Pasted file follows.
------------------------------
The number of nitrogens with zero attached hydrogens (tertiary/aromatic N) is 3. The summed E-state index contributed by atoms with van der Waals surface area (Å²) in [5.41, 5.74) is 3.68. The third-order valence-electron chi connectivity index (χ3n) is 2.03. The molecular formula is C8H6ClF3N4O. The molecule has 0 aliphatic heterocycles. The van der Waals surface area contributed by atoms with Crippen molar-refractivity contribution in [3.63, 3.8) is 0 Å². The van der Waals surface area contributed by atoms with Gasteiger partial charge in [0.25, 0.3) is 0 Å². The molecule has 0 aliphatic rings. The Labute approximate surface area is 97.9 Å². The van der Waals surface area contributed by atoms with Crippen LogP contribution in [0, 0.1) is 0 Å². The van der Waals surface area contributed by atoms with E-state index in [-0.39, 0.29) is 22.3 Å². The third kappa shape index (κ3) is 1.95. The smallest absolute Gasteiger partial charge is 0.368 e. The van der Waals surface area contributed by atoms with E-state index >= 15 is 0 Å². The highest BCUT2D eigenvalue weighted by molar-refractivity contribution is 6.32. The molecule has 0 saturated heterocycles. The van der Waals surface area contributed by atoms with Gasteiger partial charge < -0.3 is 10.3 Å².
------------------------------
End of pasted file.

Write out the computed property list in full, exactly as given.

The number of nitrogens with zero attached hydrogens (tertiary/aromatic N) is 3. The summed E-state index contributed by atoms with van der Waals surface area (Å²) in [5.41, 5.74) is 3.68. The third-order valence-electron chi connectivity index (χ3n) is 2.03. The molecular formula is C8H6ClF3N4O. The molecule has 0 aliphatic heterocycles. The van der Waals surface area contributed by atoms with Crippen molar-refractivity contribution in [3.63, 3.8) is 0 Å². The van der Waals surface area contributed by atoms with Gasteiger partial charge in [0.25, 0.3) is 0 Å². The molecule has 0 aliphatic rings. The Labute approximate surface area is 97.9 Å². The van der Waals surface area contributed by atoms with Crippen LogP contribution in [0, 0.1) is 0 Å². The van der Waals surface area contributed by atoms with E-state index in [-0.39, 0.29) is 22.3 Å². The third kappa shape index (κ3) is 1.95. The smallest absolute Gasteiger partial charge is 0.368 e. The van der Waals surface area contributed by atoms with E-state index >= 15 is 0 Å². The highest BCUT2D eigenvalue weighted by molar-refractivity contribution is 6.32. The molecule has 0 saturated heterocycles. The van der Waals surface area contributed by atoms with Gasteiger partial charge < -0.3 is 10.3 Å².